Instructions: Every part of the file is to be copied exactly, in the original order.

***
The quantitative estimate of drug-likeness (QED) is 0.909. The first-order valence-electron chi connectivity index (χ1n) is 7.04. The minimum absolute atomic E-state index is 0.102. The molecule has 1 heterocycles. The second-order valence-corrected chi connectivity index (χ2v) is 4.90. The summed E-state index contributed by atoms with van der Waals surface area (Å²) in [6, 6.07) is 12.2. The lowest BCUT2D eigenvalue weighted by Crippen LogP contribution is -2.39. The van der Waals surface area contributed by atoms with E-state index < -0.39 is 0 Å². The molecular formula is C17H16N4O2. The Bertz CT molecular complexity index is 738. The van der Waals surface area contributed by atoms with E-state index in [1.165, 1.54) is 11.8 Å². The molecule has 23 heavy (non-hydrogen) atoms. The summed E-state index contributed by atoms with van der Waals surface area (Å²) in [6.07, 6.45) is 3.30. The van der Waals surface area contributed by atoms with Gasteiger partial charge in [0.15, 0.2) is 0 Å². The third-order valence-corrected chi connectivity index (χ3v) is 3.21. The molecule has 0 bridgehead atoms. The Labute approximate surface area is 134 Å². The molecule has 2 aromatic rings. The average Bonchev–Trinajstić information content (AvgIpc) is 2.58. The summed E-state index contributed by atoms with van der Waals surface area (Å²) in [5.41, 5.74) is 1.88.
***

The quantitative estimate of drug-likeness (QED) is 0.909. The first-order valence-electron chi connectivity index (χ1n) is 7.04. The minimum absolute atomic E-state index is 0.102. The molecule has 1 heterocycles. The second-order valence-corrected chi connectivity index (χ2v) is 4.90. The summed E-state index contributed by atoms with van der Waals surface area (Å²) in [6, 6.07) is 12.2. The lowest BCUT2D eigenvalue weighted by Crippen LogP contribution is -2.39. The van der Waals surface area contributed by atoms with E-state index < -0.39 is 0 Å². The molecular formula is C17H16N4O2. The Bertz CT molecular complexity index is 738. The van der Waals surface area contributed by atoms with E-state index in [1.165, 1.54) is 11.8 Å². The molecule has 23 heavy (non-hydrogen) atoms. The summed E-state index contributed by atoms with van der Waals surface area (Å²) in [6.07, 6.45) is 3.30. The van der Waals surface area contributed by atoms with Gasteiger partial charge in [0.15, 0.2) is 0 Å². The third-order valence-corrected chi connectivity index (χ3v) is 3.21. The molecule has 0 bridgehead atoms. The Labute approximate surface area is 134 Å². The molecule has 2 aromatic rings. The average Bonchev–Trinajstić information content (AvgIpc) is 2.58. The summed E-state index contributed by atoms with van der Waals surface area (Å²) in [5.41, 5.74) is 1.88.